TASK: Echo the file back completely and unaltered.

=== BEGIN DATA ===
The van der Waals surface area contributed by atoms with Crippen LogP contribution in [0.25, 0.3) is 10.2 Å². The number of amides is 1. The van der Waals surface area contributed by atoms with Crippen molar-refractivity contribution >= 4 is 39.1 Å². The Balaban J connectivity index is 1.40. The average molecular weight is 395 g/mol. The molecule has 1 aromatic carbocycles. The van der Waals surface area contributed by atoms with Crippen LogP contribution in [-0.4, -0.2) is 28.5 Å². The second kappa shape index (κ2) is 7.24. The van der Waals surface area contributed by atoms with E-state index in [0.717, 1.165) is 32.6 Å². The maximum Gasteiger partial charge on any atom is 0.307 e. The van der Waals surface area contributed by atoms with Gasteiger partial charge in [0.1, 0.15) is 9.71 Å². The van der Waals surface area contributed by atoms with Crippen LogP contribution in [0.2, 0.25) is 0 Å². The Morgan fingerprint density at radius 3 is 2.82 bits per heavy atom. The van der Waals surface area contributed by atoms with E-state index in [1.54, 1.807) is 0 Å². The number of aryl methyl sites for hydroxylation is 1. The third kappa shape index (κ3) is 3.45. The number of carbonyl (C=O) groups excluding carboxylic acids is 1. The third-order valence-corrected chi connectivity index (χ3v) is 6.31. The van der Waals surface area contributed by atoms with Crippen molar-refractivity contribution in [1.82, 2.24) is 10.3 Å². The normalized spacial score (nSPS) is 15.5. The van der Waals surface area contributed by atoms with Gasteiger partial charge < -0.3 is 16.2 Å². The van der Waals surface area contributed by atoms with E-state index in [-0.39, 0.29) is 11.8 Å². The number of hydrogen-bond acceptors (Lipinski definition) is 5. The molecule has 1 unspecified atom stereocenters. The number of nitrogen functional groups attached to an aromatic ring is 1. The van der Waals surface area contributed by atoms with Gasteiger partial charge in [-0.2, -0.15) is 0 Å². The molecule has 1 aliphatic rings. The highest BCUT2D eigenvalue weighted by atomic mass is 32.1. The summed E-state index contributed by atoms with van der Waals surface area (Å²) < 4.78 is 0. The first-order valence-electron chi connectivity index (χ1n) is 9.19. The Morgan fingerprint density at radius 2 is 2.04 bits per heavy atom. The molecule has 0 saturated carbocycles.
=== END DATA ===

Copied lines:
The van der Waals surface area contributed by atoms with Crippen LogP contribution in [0.25, 0.3) is 10.2 Å². The number of amides is 1. The van der Waals surface area contributed by atoms with Crippen molar-refractivity contribution >= 4 is 39.1 Å². The Balaban J connectivity index is 1.40. The average molecular weight is 395 g/mol. The molecule has 1 aromatic carbocycles. The van der Waals surface area contributed by atoms with Crippen LogP contribution in [-0.4, -0.2) is 28.5 Å². The second kappa shape index (κ2) is 7.24. The van der Waals surface area contributed by atoms with E-state index in [0.717, 1.165) is 32.6 Å². The maximum Gasteiger partial charge on any atom is 0.307 e. The van der Waals surface area contributed by atoms with Gasteiger partial charge in [0.1, 0.15) is 9.71 Å². The van der Waals surface area contributed by atoms with Crippen LogP contribution in [0.2, 0.25) is 0 Å². The Morgan fingerprint density at radius 3 is 2.82 bits per heavy atom. The van der Waals surface area contributed by atoms with E-state index in [1.54, 1.807) is 0 Å². The number of aryl methyl sites for hydroxylation is 1. The third kappa shape index (κ3) is 3.45. The number of carbonyl (C=O) groups excluding carboxylic acids is 1. The third-order valence-corrected chi connectivity index (χ3v) is 6.31. The van der Waals surface area contributed by atoms with Crippen molar-refractivity contribution in [1.82, 2.24) is 10.3 Å². The normalized spacial score (nSPS) is 15.5. The van der Waals surface area contributed by atoms with Gasteiger partial charge < -0.3 is 16.2 Å². The van der Waals surface area contributed by atoms with E-state index in [-0.39, 0.29) is 11.8 Å². The number of hydrogen-bond acceptors (Lipinski definition) is 5. The molecule has 1 unspecified atom stereocenters. The number of nitrogen functional groups attached to an aromatic ring is 1. The van der Waals surface area contributed by atoms with Gasteiger partial charge in [-0.2, -0.15) is 0 Å². The molecule has 1 aliphatic rings. The highest BCUT2D eigenvalue weighted by atomic mass is 32.1. The summed E-state index contributed by atoms with van der Waals surface area (Å²) < 4.78 is 0. The first-order valence-electron chi connectivity index (χ1n) is 9.19. The Morgan fingerprint density at radius 2 is 2.04 bits per heavy atom. The molecule has 0 saturated carbocycles.